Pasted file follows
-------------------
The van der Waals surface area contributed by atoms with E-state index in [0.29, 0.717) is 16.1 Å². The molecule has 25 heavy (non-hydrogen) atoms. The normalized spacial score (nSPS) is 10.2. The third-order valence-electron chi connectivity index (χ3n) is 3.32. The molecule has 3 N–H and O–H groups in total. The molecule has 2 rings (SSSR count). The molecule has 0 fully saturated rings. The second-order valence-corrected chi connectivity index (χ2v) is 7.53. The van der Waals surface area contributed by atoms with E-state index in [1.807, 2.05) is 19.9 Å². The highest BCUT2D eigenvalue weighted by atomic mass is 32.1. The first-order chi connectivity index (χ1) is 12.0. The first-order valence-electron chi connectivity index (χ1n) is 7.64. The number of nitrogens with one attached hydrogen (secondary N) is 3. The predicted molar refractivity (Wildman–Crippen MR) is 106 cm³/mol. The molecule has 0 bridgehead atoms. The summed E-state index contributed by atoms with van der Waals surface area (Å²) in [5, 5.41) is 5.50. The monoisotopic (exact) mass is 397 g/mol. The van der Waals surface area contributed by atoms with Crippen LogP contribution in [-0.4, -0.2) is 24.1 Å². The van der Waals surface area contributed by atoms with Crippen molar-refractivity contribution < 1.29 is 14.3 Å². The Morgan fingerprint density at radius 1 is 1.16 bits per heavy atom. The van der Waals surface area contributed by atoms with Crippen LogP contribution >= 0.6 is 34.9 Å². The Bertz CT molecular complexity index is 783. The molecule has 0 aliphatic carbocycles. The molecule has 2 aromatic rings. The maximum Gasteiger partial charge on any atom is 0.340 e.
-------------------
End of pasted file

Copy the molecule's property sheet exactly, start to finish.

The van der Waals surface area contributed by atoms with E-state index in [0.29, 0.717) is 16.1 Å². The molecule has 25 heavy (non-hydrogen) atoms. The normalized spacial score (nSPS) is 10.2. The third-order valence-electron chi connectivity index (χ3n) is 3.32. The molecule has 3 N–H and O–H groups in total. The molecule has 2 rings (SSSR count). The molecule has 0 fully saturated rings. The second-order valence-corrected chi connectivity index (χ2v) is 7.53. The van der Waals surface area contributed by atoms with E-state index in [1.807, 2.05) is 19.9 Å². The highest BCUT2D eigenvalue weighted by atomic mass is 32.1. The first-order chi connectivity index (χ1) is 12.0. The first-order valence-electron chi connectivity index (χ1n) is 7.64. The number of nitrogens with one attached hydrogen (secondary N) is 3. The predicted molar refractivity (Wildman–Crippen MR) is 106 cm³/mol. The molecule has 0 bridgehead atoms. The summed E-state index contributed by atoms with van der Waals surface area (Å²) in [5, 5.41) is 5.50. The monoisotopic (exact) mass is 397 g/mol. The van der Waals surface area contributed by atoms with Crippen LogP contribution in [-0.4, -0.2) is 24.1 Å². The van der Waals surface area contributed by atoms with Crippen molar-refractivity contribution < 1.29 is 14.3 Å². The Morgan fingerprint density at radius 1 is 1.16 bits per heavy atom. The van der Waals surface area contributed by atoms with Crippen LogP contribution >= 0.6 is 34.9 Å². The Bertz CT molecular complexity index is 783. The molecule has 0 aliphatic carbocycles. The molecule has 2 aromatic rings. The maximum Gasteiger partial charge on any atom is 0.340 e.